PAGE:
Admissions requirements may include a combination of work experience, typically as a registered nurse, plus standardized test scores, letters of recommendation, a personal essay, and bachelor’s degree transcripts. Many schools impose a 3.0 minimum GPA requirement. Most RNs have a Bachelor of Science in Nursing (BSN).
Notably, many programs have students apply separately to both degree programs.
Single-subject master’s programs typically take two years to complete, while dual degrees often take longer. At Miami of Ohio, the online MSN/MBA program includes three years of study. Drexel students take courses for fours years on the quarter system. Students who pursue one or more of their degrees part-time may study for even longer.
MSN/MBA programs often focus on nursing leadership. For instance, you may complete a practicum that addresses organizational leadership and human resources for healthcare management. Miami University offers three tracks—family nurse practitioner, nurse educator, and nurse executive. Each comes with a unique set of MSN coursework. Family nurse practitioners and nurse educators both include advanced nursing coursework such as:
Though MSN programs may offer elective opportunities, the options are likely limited as students are already specializing. Drexel offers 1.5 MSN elective credit hours, for instance.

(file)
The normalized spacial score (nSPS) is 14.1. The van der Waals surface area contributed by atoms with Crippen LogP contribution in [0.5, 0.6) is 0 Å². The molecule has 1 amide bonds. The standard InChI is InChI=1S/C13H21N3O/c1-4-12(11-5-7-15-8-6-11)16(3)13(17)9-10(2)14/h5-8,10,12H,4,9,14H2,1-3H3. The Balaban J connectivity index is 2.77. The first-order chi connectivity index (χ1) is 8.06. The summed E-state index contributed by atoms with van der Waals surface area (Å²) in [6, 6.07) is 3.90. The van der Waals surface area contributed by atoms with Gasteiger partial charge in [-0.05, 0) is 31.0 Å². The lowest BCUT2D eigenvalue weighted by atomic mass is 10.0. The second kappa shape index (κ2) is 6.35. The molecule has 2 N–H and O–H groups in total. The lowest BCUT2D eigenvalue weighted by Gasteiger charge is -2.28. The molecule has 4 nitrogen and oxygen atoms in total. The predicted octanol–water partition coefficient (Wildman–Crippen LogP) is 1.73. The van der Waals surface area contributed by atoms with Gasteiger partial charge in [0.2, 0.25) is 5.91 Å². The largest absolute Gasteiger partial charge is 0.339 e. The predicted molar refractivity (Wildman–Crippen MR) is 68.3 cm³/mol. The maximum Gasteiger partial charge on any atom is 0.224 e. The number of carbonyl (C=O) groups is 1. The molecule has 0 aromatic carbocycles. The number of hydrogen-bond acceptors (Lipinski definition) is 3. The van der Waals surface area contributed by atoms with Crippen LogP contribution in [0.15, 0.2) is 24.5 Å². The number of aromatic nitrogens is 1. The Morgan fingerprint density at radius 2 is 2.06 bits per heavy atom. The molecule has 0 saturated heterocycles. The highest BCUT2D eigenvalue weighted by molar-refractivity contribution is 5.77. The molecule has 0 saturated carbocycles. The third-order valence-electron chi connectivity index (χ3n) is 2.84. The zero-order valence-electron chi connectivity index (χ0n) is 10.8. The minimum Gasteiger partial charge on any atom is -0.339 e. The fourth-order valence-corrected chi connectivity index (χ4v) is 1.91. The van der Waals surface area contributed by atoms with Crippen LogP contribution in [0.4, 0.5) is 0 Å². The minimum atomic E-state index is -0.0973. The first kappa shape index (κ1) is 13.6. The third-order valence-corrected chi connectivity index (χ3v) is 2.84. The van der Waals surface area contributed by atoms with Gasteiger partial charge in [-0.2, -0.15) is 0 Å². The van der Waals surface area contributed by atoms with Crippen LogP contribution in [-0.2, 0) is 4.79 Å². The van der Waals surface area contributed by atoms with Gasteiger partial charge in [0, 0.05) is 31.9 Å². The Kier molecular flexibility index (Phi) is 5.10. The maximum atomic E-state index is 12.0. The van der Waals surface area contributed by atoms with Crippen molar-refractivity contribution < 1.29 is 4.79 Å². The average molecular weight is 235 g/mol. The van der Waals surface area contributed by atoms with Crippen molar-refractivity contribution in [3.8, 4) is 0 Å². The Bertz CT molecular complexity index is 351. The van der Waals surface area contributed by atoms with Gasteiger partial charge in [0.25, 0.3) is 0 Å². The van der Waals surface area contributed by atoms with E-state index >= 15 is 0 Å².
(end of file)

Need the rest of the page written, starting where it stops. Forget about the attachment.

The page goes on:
MSN degree programs include clinical hours as part of their curriculum. State licensure boards typically require over 500 clinical hours to qualify for advanced nursing practice licensure.
MBA programs cover a wide range of business topics. Students at Loyola of New Orleans complete coursework in:
Students also complete business immersions. These sessions, common to MBA programs, usually happen on-campus, though Loyola immersions occur online.
MBA programs may offer more electives than MSN programs. Drexel requires eight “free” elective credits and nine concentration credits. Additionally, the school imposes an experience requirement. Options include a graduate internship, international business seminar and residency, and consulting.